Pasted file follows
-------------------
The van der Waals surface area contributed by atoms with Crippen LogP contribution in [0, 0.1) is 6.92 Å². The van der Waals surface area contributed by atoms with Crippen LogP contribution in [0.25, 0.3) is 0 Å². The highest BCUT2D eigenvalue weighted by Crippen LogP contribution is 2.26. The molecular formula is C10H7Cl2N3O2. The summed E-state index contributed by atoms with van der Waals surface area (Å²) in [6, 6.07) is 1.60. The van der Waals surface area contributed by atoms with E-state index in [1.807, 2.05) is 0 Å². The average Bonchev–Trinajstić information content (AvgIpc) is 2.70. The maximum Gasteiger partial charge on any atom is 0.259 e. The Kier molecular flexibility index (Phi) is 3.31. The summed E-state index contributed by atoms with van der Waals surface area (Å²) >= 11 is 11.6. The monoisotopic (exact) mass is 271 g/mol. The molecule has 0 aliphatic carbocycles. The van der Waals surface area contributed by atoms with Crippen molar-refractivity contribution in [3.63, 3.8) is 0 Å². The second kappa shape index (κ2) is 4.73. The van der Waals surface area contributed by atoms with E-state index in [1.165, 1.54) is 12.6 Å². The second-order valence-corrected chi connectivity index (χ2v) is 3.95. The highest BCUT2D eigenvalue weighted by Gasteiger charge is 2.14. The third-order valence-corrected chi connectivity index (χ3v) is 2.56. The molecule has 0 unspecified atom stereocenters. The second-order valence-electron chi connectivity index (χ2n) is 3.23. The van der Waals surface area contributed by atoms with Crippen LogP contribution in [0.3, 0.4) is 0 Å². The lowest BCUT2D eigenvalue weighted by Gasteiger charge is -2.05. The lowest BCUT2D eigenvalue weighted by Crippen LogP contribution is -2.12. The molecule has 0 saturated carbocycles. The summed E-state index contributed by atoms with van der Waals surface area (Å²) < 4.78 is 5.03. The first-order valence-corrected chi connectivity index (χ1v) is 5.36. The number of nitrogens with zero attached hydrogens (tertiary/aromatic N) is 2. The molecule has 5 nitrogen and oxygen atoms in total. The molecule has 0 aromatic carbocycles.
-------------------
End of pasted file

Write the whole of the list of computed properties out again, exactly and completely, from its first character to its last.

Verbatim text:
The van der Waals surface area contributed by atoms with Crippen LogP contribution in [0, 0.1) is 6.92 Å². The van der Waals surface area contributed by atoms with Crippen LogP contribution in [0.25, 0.3) is 0 Å². The highest BCUT2D eigenvalue weighted by Crippen LogP contribution is 2.26. The molecular formula is C10H7Cl2N3O2. The summed E-state index contributed by atoms with van der Waals surface area (Å²) in [6, 6.07) is 1.60. The van der Waals surface area contributed by atoms with E-state index in [1.807, 2.05) is 0 Å². The average Bonchev–Trinajstić information content (AvgIpc) is 2.70. The maximum Gasteiger partial charge on any atom is 0.259 e. The Kier molecular flexibility index (Phi) is 3.31. The summed E-state index contributed by atoms with van der Waals surface area (Å²) >= 11 is 11.6. The monoisotopic (exact) mass is 271 g/mol. The molecule has 0 aliphatic carbocycles. The van der Waals surface area contributed by atoms with Crippen molar-refractivity contribution in [3.63, 3.8) is 0 Å². The second kappa shape index (κ2) is 4.73. The van der Waals surface area contributed by atoms with E-state index in [1.165, 1.54) is 12.6 Å². The second-order valence-corrected chi connectivity index (χ2v) is 3.95. The highest BCUT2D eigenvalue weighted by Gasteiger charge is 2.14. The third-order valence-corrected chi connectivity index (χ3v) is 2.56. The molecule has 0 unspecified atom stereocenters. The second-order valence-electron chi connectivity index (χ2n) is 3.23. The van der Waals surface area contributed by atoms with Crippen LogP contribution in [0.3, 0.4) is 0 Å². The lowest BCUT2D eigenvalue weighted by Gasteiger charge is -2.05. The lowest BCUT2D eigenvalue weighted by Crippen LogP contribution is -2.12. The molecule has 0 saturated carbocycles. The summed E-state index contributed by atoms with van der Waals surface area (Å²) < 4.78 is 5.03. The first-order valence-corrected chi connectivity index (χ1v) is 5.36. The number of nitrogens with zero attached hydrogens (tertiary/aromatic N) is 2. The molecule has 5 nitrogen and oxygen atoms in total. The molecule has 0 aromatic carbocycles.